Are Bahá'ís Dissidents ?

Are Bahá'ís Dissidents ?
This question resulted from a conversation in which I was complaining rather bitterly about both government and business practices, and how I thought that people were increasingly frantic in chasing after illusions. I wanted to find a way to show how current social norms were leading to destruction of the planet and maybe the species, as well.

You see, it is an election year in the United States, and the media is full of rhetoric, promises, disinformation, lies and outright buffoonery. I am not happy trying to study issues and make informed decisions about my vote in the face of such annoying behavior! So I retreat for a while to the garden, or a novel, in an effort to find a little peace and comfort. Novels are nice because the ones I like have clear beginnings, middles and--most important--endings that resolve the difficulties. Very unrealistic, I know, but soothing.

When a character in the book I was reading quoted one of the Old Testament prophets, I dug out our Bibles and spent a couple hours researching what Isaiah had to say. One thing for sure, he was an eloquent speaker, a true dissident, and must have been a real firebrand on the temple steps or in the king's palace!

Mostly, Isaiah complained about the bad behavior of people in power, predicted their downfalls, and scolded the general populace who admired and followed them. He could be writing a blog or newspaper column today; it's all the same issues!
"Woe to those who make unjust laws, to those who issue oppressive decrees, to deprive the poor of their rights and rob my oppressed people of justice, making widows their prey and robbing the fatherless.

"What will you do on the day of reckoning, when disaster comes from afar? To whom will you run for help? Where will you leave your riches?" - Isaiah 10:1-4, Bible, New International Version, p. 743

"You have trusted in your wickedness and have said, 'No one sees me.' Your wisdom and knowledge mislead you when you say to yourself, 'I am, and there is none besides me.' Disaster will come upon you, and you will not know how to conjure it away. A calamity will fall upon you that you cannot ward off with a ransom; a catastrophe you cannot foresee will suddenly come upon you." - Isaiah 47:10-11, Bible, New International Version, p. 786
Much of the Book of Isaiah is speeches to various rulers and tribes of Israel, but there are also some rather wonderful promises about the future, provided those to whom he is speaking would listen and obey. He goes into detail about the punishment a wrathful God will inflict for disobedience, and the threats sound quite convincing. They also sound like the revolutionary manifestos of folks who think God is a bit slow in executing His promises.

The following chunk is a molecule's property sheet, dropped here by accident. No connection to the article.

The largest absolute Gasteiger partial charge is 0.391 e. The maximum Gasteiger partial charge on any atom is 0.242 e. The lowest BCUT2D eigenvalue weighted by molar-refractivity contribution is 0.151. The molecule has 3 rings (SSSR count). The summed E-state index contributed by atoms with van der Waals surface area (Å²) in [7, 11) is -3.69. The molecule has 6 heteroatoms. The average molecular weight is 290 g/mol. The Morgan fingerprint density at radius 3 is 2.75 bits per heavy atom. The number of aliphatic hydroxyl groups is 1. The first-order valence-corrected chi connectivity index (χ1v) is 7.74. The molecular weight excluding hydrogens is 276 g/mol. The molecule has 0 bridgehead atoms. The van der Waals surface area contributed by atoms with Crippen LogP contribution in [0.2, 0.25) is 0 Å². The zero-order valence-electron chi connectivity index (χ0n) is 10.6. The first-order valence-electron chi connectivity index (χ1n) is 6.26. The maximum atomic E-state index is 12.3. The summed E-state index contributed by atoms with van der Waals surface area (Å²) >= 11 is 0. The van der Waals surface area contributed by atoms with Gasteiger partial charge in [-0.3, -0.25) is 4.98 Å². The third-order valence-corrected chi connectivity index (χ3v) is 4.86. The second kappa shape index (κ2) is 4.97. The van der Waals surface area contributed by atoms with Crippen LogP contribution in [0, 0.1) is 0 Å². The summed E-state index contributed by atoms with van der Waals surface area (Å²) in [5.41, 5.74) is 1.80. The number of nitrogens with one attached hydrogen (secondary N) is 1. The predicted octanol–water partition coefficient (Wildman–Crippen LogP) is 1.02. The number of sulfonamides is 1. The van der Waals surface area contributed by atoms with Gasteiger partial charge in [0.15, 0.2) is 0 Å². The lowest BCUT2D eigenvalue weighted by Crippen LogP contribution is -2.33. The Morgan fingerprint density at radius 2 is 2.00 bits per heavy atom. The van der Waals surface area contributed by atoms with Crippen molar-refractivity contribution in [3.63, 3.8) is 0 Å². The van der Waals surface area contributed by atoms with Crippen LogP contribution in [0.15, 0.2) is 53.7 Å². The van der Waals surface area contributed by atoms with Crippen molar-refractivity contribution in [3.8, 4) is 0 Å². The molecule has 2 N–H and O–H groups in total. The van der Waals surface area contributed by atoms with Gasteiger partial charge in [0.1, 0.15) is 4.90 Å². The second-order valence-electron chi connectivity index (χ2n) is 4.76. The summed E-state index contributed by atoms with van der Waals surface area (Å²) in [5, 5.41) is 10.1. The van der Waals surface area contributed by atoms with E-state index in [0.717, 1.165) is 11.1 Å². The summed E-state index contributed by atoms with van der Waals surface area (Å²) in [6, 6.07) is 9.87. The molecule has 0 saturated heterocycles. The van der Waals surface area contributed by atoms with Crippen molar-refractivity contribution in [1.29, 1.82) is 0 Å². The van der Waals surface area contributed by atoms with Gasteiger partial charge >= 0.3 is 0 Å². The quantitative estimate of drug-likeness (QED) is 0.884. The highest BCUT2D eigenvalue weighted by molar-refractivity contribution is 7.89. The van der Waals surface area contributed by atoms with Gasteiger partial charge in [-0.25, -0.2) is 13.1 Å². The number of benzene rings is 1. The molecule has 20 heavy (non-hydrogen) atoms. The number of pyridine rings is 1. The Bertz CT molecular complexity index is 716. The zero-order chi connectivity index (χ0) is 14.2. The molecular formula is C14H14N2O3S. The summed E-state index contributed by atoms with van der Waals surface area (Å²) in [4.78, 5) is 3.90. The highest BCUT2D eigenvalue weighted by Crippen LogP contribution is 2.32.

Now that I have become old and grumpy, I can understand the frustration that comes from feeling unheard as well as unsupported. I am not a patient person, either, but as a Bahá'í, I have some strict guidelines for any project to make the world a better place.
"According to the direct and sacred command of God we are forbidden to utter slander, are commanded to show forth peace and amity, are exhorted to rectitude of conduct, straightforwardness and harmony with all the kindreds and peoples of the world. We must obey and be the well-wishers of the governments of the land, regard disloyalty unto a just king as disloyalty to God himself and wishing evil to the government a transgression of the Cause of God." - The Will and Testament of 'Abdu’l-Bahá, p. 8
As a dissident is largely one who uses words in order to cause change, and a revolutionary might be a dissident who is tired of waiting, the followers of Bahá'u'lláh can aspire to neither position. I cannot vilify 'the Government' or resort to violence in the mistaken idea that just killing off a few annoying 'bad guys' will fix things.

If I want to change the world, this is what I must do:
"Be calm, be strong, be grateful, and become a lamp full of light, that the darkness of sorrows be annihilated, and that the sun of everlasting joy arise from the dawning-place of heart and soul, shining brightly." - Tablets of 'Abdu'l-Bahá, v.2 p.405
That is not going to be easy! I think I'll go out to the garden for a while...




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